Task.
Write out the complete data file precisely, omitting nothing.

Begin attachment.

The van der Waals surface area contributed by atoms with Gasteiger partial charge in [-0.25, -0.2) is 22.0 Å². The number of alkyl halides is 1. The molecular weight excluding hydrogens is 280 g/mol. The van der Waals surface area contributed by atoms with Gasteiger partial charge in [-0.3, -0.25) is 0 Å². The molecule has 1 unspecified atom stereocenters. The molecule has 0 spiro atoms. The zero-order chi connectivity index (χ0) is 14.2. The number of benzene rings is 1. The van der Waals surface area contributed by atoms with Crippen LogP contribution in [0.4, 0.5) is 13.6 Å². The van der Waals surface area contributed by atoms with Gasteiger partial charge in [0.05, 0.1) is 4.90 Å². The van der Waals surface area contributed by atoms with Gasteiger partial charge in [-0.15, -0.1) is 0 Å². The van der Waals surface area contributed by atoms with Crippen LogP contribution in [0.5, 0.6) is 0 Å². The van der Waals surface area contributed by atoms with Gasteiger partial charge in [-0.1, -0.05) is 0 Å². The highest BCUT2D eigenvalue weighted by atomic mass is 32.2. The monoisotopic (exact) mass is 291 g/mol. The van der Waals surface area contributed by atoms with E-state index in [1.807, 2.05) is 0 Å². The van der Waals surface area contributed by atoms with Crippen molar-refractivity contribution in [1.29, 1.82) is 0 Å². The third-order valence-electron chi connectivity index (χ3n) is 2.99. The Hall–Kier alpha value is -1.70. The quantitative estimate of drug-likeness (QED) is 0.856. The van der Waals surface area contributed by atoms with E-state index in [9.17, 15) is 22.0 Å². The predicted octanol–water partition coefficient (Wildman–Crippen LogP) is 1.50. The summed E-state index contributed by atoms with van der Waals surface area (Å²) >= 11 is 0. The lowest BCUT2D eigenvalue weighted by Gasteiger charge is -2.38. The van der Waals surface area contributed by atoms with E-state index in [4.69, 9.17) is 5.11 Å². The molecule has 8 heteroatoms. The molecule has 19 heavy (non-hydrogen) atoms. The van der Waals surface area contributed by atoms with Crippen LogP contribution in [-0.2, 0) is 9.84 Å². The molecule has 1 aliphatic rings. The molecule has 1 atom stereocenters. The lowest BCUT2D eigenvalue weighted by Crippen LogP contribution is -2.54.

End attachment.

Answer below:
The van der Waals surface area contributed by atoms with Gasteiger partial charge in [-0.25, -0.2) is 22.0 Å². The number of alkyl halides is 1. The molecular weight excluding hydrogens is 280 g/mol. The van der Waals surface area contributed by atoms with Gasteiger partial charge in [-0.3, -0.25) is 0 Å². The molecule has 1 unspecified atom stereocenters. The molecule has 0 spiro atoms. The zero-order chi connectivity index (χ0) is 14.2. The number of benzene rings is 1. The van der Waals surface area contributed by atoms with Crippen LogP contribution in [0.4, 0.5) is 13.6 Å². The van der Waals surface area contributed by atoms with Gasteiger partial charge in [0.05, 0.1) is 4.90 Å². The van der Waals surface area contributed by atoms with Gasteiger partial charge in [-0.15, -0.1) is 0 Å². The van der Waals surface area contributed by atoms with Crippen LogP contribution in [0.5, 0.6) is 0 Å². The van der Waals surface area contributed by atoms with Gasteiger partial charge in [-0.1, -0.05) is 0 Å². The highest BCUT2D eigenvalue weighted by atomic mass is 32.2. The monoisotopic (exact) mass is 291 g/mol. The van der Waals surface area contributed by atoms with E-state index in [1.807, 2.05) is 0 Å². The van der Waals surface area contributed by atoms with Crippen molar-refractivity contribution in [1.29, 1.82) is 0 Å². The third-order valence-electron chi connectivity index (χ3n) is 2.99. The Hall–Kier alpha value is -1.70. The quantitative estimate of drug-likeness (QED) is 0.856. The van der Waals surface area contributed by atoms with E-state index in [9.17, 15) is 22.0 Å². The predicted octanol–water partition coefficient (Wildman–Crippen LogP) is 1.50. The summed E-state index contributed by atoms with van der Waals surface area (Å²) >= 11 is 0. The lowest BCUT2D eigenvalue weighted by Gasteiger charge is -2.38. The van der Waals surface area contributed by atoms with E-state index in [4.69, 9.17) is 5.11 Å². The molecule has 8 heteroatoms. The molecule has 19 heavy (non-hydrogen) atoms. The van der Waals surface area contributed by atoms with Crippen LogP contribution in [-0.2, 0) is 9.84 Å². The molecule has 1 aliphatic rings. The molecule has 1 atom stereocenters. The lowest BCUT2D eigenvalue weighted by Crippen LogP contribution is -2.54.